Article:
Monday, March 2, 2020

How Psychiatrists Can Help Patients During Coronavirus Outbreak

Fear, stigma, depression, anxiety, and posttraumatic stress disorder followed major infectious disease outbreaks earlier in this century, and psychiatrists should be prepared for similar reactions as the novel coronavirus (COVID-19) outbreak expands.

“Physicians should check in with vulnerable populations, and that includes psychiatric patients, especially those with anxiety disorders or severe mental illness,” Judith Bass, Ph.D., an associate professor at the Johns Hopkins Bloomberg School of Public Health, told Psychiatric News.

Infectious disease outbreaks can have short- and long-term psychological effects on patients, health care professionals, and surrounding communities where outbreaks are reported. Studies of survivors of the severe acute respiratory syndrome (SARS) outbreak in Asia and Canada in 2003 indicated high rates of psychiatric disorders both during the acute phase of the pandemic and up to four years later.

“It is essential to understand how any given patient will most effectively receive information and tailor communication and interventions using a patient-centered approach,” Joshua Morganstein, M.D., chair of APA’s Committee on the Psychiatric Dimensions of Disasters, said in an email. To promote the well-being of patients during the coronavirus outbreak, health care professionals should remind patients to obtain the latest information from reliable sources, such as the Centers for Disease Control and Prevention and the World Health Organization, and limit exposure to media coverage of the outbreak.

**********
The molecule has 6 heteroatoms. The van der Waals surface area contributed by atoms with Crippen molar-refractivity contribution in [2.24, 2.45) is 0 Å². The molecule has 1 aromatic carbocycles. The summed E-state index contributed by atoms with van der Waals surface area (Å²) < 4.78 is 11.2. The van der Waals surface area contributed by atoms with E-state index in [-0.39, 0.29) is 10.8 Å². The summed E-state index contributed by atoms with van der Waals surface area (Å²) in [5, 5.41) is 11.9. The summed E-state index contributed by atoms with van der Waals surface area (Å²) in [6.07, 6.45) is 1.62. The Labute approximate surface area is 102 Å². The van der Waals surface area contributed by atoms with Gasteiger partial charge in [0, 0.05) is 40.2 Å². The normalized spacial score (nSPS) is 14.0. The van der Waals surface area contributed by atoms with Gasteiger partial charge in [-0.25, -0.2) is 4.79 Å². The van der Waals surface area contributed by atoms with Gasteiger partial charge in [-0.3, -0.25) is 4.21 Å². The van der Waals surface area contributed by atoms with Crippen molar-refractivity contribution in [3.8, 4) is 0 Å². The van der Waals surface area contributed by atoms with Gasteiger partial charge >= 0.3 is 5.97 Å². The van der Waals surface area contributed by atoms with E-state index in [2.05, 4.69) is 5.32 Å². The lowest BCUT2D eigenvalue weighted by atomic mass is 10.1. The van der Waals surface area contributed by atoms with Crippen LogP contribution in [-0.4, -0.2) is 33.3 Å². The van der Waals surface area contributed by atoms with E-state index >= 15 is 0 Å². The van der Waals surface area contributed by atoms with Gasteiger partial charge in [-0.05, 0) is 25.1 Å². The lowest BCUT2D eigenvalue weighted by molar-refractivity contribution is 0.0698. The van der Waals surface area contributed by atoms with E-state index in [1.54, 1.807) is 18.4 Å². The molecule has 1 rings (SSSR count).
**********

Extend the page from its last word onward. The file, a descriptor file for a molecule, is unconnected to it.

Prior experience with SARS and the Ebola virus have helped hospitals in the United States prepare for disease outbreaks, said Bass. To date, coronavirus appears to have a higher risk of infection coupled with a much lower fatality rate than SARS and the Ebola virus.

Even as health care professionals work with patients who may be experiencing various levels of emotional distress over the coronavirus outbreak, it is important they take proper steps to care for themselves, including taking care of their own basic needs, monitoring themselves for stress reactions, and checking in with family members, according to a fact sheet from the Center for the Study of Traumatic Stress (CSTS) at the Uniformed Services University of the Health Sciences. The CSTS also suggests educating patients about personal protective measures, such as handwashing, to minimize disease exposure and helping them to anticipate, normalize, and manage stress in the face of uncertainty.

For more information, see the APA blog post “Coronavirus and Mental Health: Taking Care of Ourselves During Infectious Disease Outbreaks” by Morganstein.

(Image: iStock/fizkes)

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